|Charlie E. McCray|
Of all the ancestors in all the stories he's told (and retold), Dave's great-great-great-grandfather, Charlie McCray, is (so far) my favorite character.
Charles Edward McCray was born in Lewis County, Virginia (now West Virginia) on August 21, 1842 to Robert and Margaret McCray, a Scottish family in rural West Virginia. He fought for the Confederacy in the Civil War, survived starvation in a Union prison camp, walked more than 400 miles to reenlist after his release, and he lived to be 99-and-a-half years old.
His longevity is why his story is so vivid - Brooks knew his great-grandfather Charlie personally until he was 11 years old, when Charlie finally passed away. "I don’t have to find out from a tourist what happened at Gettysburg, I sat in the room with my great-grandfather who was there!" Brooks said. "He was in 17 battles in the Civil War! He was in Antietam! He was in Gettysburg!"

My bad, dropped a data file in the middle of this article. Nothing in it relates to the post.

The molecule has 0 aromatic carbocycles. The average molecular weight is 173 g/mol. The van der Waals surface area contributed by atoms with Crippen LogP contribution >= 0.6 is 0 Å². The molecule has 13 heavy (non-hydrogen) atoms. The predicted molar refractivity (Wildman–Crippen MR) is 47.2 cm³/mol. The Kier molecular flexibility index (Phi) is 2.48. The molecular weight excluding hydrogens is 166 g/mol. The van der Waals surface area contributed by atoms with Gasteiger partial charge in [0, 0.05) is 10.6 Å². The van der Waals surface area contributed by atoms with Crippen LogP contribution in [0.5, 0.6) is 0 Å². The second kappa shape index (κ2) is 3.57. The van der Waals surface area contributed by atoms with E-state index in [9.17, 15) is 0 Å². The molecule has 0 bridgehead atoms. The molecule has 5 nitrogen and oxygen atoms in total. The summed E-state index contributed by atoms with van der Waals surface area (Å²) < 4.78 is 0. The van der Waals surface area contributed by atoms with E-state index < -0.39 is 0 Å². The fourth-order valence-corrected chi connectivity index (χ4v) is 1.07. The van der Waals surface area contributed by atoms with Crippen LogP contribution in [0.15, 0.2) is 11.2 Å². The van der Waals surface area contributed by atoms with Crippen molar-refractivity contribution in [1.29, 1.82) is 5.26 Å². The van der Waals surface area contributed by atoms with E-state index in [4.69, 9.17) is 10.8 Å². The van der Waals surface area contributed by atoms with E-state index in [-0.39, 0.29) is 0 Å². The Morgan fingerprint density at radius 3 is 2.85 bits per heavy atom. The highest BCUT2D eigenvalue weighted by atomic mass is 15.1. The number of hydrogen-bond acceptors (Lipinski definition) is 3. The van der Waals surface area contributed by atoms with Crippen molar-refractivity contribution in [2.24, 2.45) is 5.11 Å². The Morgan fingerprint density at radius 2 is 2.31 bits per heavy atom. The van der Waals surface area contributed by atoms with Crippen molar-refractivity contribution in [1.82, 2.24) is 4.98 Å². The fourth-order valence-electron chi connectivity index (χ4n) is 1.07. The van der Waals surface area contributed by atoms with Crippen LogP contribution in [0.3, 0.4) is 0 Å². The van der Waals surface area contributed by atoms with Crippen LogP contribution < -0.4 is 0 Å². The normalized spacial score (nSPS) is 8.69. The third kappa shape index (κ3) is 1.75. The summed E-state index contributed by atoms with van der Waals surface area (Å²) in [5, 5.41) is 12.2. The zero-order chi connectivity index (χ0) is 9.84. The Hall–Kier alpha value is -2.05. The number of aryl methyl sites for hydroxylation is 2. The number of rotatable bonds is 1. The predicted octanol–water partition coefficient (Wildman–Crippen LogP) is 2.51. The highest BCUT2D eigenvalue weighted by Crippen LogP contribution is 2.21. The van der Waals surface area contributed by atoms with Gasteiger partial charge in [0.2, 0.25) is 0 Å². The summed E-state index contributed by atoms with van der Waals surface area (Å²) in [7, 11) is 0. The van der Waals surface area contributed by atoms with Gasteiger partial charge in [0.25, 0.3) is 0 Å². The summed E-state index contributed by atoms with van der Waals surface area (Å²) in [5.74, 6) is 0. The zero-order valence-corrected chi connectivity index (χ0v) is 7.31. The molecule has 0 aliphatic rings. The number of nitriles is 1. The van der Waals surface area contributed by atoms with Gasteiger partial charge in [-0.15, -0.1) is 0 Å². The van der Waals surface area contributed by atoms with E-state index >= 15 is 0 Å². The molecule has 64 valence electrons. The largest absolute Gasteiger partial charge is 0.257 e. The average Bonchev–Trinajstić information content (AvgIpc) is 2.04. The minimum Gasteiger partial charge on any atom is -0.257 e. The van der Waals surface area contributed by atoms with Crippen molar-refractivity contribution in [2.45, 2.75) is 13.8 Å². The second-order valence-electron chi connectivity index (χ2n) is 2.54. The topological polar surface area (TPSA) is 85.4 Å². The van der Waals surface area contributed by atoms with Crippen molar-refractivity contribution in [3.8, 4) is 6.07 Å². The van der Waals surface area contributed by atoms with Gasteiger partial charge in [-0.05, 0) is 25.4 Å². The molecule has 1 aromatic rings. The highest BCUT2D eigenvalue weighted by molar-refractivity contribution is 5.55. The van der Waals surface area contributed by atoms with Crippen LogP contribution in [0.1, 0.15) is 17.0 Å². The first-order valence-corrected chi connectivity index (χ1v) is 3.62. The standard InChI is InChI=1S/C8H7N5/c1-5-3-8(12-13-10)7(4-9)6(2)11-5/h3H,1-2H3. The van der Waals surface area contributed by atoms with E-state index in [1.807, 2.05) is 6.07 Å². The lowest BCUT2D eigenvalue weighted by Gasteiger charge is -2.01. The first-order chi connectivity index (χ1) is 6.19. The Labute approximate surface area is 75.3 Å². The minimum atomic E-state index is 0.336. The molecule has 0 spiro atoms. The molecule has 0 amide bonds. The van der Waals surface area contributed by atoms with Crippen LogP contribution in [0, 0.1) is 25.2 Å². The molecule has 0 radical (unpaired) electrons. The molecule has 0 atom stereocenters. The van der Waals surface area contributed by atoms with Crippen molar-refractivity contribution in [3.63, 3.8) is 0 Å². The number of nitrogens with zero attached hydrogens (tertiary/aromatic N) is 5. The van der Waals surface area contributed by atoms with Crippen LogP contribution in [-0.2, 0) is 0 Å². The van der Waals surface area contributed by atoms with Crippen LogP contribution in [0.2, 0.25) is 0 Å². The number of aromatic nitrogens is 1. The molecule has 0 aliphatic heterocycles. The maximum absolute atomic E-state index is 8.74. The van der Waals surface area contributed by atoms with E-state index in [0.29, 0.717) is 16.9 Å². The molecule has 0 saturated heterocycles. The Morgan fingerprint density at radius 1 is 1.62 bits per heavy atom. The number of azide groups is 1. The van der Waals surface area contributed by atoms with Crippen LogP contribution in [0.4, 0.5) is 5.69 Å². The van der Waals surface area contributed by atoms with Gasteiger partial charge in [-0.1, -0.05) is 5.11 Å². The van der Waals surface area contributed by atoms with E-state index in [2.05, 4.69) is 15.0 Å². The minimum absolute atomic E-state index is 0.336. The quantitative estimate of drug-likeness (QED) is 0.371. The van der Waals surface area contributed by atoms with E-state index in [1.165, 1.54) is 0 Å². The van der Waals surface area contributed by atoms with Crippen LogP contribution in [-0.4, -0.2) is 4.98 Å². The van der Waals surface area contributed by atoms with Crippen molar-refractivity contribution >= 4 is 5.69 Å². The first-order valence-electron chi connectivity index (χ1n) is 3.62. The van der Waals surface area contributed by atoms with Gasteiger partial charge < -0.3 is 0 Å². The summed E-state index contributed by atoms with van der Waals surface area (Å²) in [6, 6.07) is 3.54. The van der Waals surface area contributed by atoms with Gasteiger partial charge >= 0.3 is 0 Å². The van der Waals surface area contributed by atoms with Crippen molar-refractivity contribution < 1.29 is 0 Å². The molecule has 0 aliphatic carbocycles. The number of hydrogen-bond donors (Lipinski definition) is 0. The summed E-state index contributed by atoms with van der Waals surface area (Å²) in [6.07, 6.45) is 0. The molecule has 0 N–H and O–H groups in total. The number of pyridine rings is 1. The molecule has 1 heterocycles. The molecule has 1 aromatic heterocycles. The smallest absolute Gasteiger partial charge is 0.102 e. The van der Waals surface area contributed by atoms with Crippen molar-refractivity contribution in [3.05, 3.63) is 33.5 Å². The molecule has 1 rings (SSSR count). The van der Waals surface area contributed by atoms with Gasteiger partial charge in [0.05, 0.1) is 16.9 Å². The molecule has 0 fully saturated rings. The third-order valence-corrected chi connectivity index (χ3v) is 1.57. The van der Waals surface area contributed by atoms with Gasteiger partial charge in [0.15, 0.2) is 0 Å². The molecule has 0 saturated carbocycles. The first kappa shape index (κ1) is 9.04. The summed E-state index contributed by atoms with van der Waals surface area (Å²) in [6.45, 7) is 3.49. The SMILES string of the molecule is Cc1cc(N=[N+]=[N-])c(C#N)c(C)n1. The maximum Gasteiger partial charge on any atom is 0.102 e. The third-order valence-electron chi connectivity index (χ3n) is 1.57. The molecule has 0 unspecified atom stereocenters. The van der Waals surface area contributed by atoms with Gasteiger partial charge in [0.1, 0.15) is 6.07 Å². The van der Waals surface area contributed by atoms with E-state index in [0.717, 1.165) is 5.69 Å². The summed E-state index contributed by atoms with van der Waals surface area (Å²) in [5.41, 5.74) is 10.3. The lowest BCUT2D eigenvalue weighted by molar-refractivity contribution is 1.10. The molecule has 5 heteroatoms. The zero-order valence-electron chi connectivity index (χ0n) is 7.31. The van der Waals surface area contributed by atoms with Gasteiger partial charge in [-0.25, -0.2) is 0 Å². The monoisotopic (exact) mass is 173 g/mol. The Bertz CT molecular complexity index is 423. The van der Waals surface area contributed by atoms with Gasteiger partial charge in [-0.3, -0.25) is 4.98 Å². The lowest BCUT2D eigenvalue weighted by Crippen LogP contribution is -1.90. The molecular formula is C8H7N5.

|Jonathan Bennett, a distant uncle to my husband|
|Cpt. James McCray's Headstone|
After surviving battles that tens of thousands of men had died in, after months of starvation in a prisoner-of-war camp, and after walking 400 miles over both enemy and rugged terrain, Charlie miraculously made it back home in one piece.
He rested for six months. But at the end of those six months, the war still had not ended. So he put on his grey uniform again and he reenlisted, not knowing he'd be a witness to the final battle of the Civil War.